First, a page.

Author(s) Desgodets, Antoine
Title Les edifices antiques de Rome...
Imprint Paris, J.-B. Coignard, 1682
Localisation Paris, Binha, Fol Res 633
Subject Ancient buildings
Transcribed version of the text


     Antoine Desgodets (Desgodetz) (1653-1728), professor at the Académie royale d'architecture from 1719 to 1728 after François Blondel (1671-1686) and Philippe de La Hire (1686-1718), came down to posterity for his book on archeology entitled Les edifices antiques de Rome mesurés et dessinés très exactement, published in Paris in 1682 by Jean-Baptiste Coignard. "Imprimeur du Roi" and of the Académie française (active from 1658 to 1689), nine years earlier in 1673 Coignard had published Claude Perrault's translation and commentaries on the Dix livres d'architecture de Vitruve. In 1685 he published Charles-Augustin d'Aviler's translation of Vincenzo Scamozzi's sixth book of L'idea universale dell'architettura (Venice, 1615). The splendid folio edition of the Edifices antiques de Rome contains 138 plates of plans, sections and details of twenty-five antique Roman monuments engraved from the drawings of Antoine Desgodets by Louis de Chastillon, Simon de La Boissière, Nicolas Bonnard, Nicolas Guérard, Daniel Marot, Georges Tournier, Jean-Baptiste Broebes, as well as by Jacques et Pierre Le Pautre. Most of them were engravers to the King. After a short description, when it is necessary, the author notes the discrepancies with Vitruvius' text and makes a list of the errors of measurement in previous works by Sebastiano Serlio, Andrea Palladio, Antonio Labacco and Roland Fréart de Chambray. Desgodets relied on his own architectural plans of the antique monuments he measured with scientific precision, recorded to the fraction of an inch. They are known through a recently published preparatory manuscript (ms. 2718, Bibliothèque de l’Institut de France; Cellauro/Richaud 2008). In this undertaking Desgodets benefited from the active patronage of Colbert, superintendent of the king's buildings, and was granted an official subsidy of 2000 pounds for this publication.
This work is the result of a sixteen-month stay in 1676-77 in Rome and elsewhere in Italy during which the author elaborated a first notebook of drawings from which was worked out the preparatory manuscript he wrote for the publication of the Edifices antiques. This manuscript, finished in 1679, still unpublished, comes from Colbert's personal library. Desgodets probably gave it to him.
It was probably Blondel – his tutor at the Académie d’architecture – who suggested to Desgodets the method to use for his architectural plans and who sent him to Italy, particularly to Rome from 1674-1677. He was not to go, it would seem, as a resident fellow at the Académie de France in Rome, but to be on a special mission. His name does not appear in that institution's archives. Desgodets left for Rome, via Marseille in September 1674 with the architect Charles-Augustin d’Aviler (1653-1701), sent to be one of the first resident fellows at the Académie de France, and Jean Foy-Vaillant (1632-1706), connoisseur of antiquities and numismatist who had just published a book on Greek medals of the Roman period. Desgodets was preparing to travel in the Mediterranean area with his friend Jacob Spon (1647-1685). During the crossing, their ship was captured by Ottoman pirates, its passengers taken prisoner as slaves in Algiers, then Tunis. After more than a year of captivity, Desgodets and d’Aviler were released on February 22, 1676 during a prisoner exchange arranged by Colbert. They arrived at Rome soon after.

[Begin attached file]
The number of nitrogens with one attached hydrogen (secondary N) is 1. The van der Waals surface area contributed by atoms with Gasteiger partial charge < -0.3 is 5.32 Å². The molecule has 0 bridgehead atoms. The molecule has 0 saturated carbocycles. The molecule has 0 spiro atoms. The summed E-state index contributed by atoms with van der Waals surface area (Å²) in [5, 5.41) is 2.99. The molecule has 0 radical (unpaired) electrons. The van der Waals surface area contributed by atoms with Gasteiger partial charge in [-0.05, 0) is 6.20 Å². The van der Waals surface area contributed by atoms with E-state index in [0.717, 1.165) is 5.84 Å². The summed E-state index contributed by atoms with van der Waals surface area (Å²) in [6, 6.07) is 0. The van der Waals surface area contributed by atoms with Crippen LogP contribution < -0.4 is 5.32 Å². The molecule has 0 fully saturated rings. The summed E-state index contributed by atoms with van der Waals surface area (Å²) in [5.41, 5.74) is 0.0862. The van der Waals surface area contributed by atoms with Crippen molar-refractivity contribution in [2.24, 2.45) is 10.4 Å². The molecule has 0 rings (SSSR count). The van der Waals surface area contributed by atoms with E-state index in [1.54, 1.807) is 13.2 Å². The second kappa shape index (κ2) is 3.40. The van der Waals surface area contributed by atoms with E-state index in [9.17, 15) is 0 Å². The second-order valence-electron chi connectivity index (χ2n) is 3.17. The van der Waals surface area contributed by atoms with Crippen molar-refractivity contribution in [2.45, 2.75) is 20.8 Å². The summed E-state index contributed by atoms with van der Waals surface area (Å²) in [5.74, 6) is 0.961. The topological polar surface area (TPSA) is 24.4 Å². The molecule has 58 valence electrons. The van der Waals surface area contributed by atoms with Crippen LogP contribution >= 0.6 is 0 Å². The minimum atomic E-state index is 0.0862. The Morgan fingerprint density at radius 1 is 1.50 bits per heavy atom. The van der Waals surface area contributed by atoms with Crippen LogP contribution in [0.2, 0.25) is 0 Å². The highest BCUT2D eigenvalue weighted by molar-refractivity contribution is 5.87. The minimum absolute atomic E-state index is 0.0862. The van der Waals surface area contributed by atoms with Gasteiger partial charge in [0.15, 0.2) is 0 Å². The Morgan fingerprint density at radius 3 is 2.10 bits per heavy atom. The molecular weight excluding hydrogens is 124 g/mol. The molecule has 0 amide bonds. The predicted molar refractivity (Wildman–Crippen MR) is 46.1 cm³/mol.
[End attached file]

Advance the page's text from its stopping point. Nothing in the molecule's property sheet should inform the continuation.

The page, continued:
Desgodets stayed in Rome until the summer of 1677. During that short period of sixteen months he devoted himself to accomplishing his mission: taking the exact measurements of the antique edifices as they existed at that date. In his obsession with exact measurements, he resembled the anonymous French author who began his Description de la Rome moderne at the same period and for whom measurements were also a sort of "idée fixe". Another Frenchman in Rome was concerned with the same question: Adrien Auzout (1622-1691), a founding member of the Académie des sciences. Withdrawing from the Académie in 1668, he settled in Rome in 1671 where it seems he lived until his death in 1691. There, he was particularly interested in antique architecture and mechanical hydraulics. The author of the Description adds that during his stay in Rome he had become one of the true scholars of his time. Auzout was part of the "culture de la mesure" which originated in Colbert's circle in Paris, reaching Rome precisely during the years that Desgodets and the anonymous French author of the Description were studying in Rome and were devoting themselves to measuring ancient and modern architecture with an obstination touching on fanaticism.